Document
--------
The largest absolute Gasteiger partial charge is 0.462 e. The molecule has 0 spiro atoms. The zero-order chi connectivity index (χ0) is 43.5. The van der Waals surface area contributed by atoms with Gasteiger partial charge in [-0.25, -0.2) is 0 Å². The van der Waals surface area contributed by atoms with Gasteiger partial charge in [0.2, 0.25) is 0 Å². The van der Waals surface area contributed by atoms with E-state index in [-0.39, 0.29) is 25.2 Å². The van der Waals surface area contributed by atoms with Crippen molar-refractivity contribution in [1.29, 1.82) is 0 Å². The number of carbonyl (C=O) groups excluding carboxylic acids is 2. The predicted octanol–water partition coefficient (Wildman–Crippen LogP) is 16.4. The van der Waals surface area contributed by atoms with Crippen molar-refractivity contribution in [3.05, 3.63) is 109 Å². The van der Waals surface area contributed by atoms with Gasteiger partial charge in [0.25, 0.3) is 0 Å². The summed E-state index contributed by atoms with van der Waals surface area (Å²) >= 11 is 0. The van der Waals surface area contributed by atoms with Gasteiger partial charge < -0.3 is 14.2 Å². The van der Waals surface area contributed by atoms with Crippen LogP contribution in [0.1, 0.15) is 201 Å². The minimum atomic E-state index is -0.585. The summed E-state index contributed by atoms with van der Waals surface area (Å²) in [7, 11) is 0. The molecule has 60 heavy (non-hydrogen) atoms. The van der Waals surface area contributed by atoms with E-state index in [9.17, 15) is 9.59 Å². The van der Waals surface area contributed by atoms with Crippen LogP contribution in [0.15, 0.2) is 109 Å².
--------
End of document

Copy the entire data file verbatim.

The largest absolute Gasteiger partial charge is 0.462 e. The molecule has 0 spiro atoms. The zero-order chi connectivity index (χ0) is 43.5. The van der Waals surface area contributed by atoms with Gasteiger partial charge in [-0.25, -0.2) is 0 Å². The van der Waals surface area contributed by atoms with Gasteiger partial charge in [0.2, 0.25) is 0 Å². The van der Waals surface area contributed by atoms with E-state index in [-0.39, 0.29) is 25.2 Å². The van der Waals surface area contributed by atoms with Crippen molar-refractivity contribution in [1.29, 1.82) is 0 Å². The number of carbonyl (C=O) groups excluding carboxylic acids is 2. The predicted octanol–water partition coefficient (Wildman–Crippen LogP) is 16.4. The van der Waals surface area contributed by atoms with Crippen molar-refractivity contribution in [3.05, 3.63) is 109 Å². The van der Waals surface area contributed by atoms with Gasteiger partial charge in [0.25, 0.3) is 0 Å². The summed E-state index contributed by atoms with van der Waals surface area (Å²) >= 11 is 0. The van der Waals surface area contributed by atoms with Gasteiger partial charge < -0.3 is 14.2 Å². The van der Waals surface area contributed by atoms with Crippen LogP contribution in [0.1, 0.15) is 201 Å². The minimum atomic E-state index is -0.585. The summed E-state index contributed by atoms with van der Waals surface area (Å²) in [7, 11) is 0. The molecule has 60 heavy (non-hydrogen) atoms. The van der Waals surface area contributed by atoms with E-state index in [9.17, 15) is 9.59 Å². The van der Waals surface area contributed by atoms with Crippen LogP contribution in [0.15, 0.2) is 109 Å².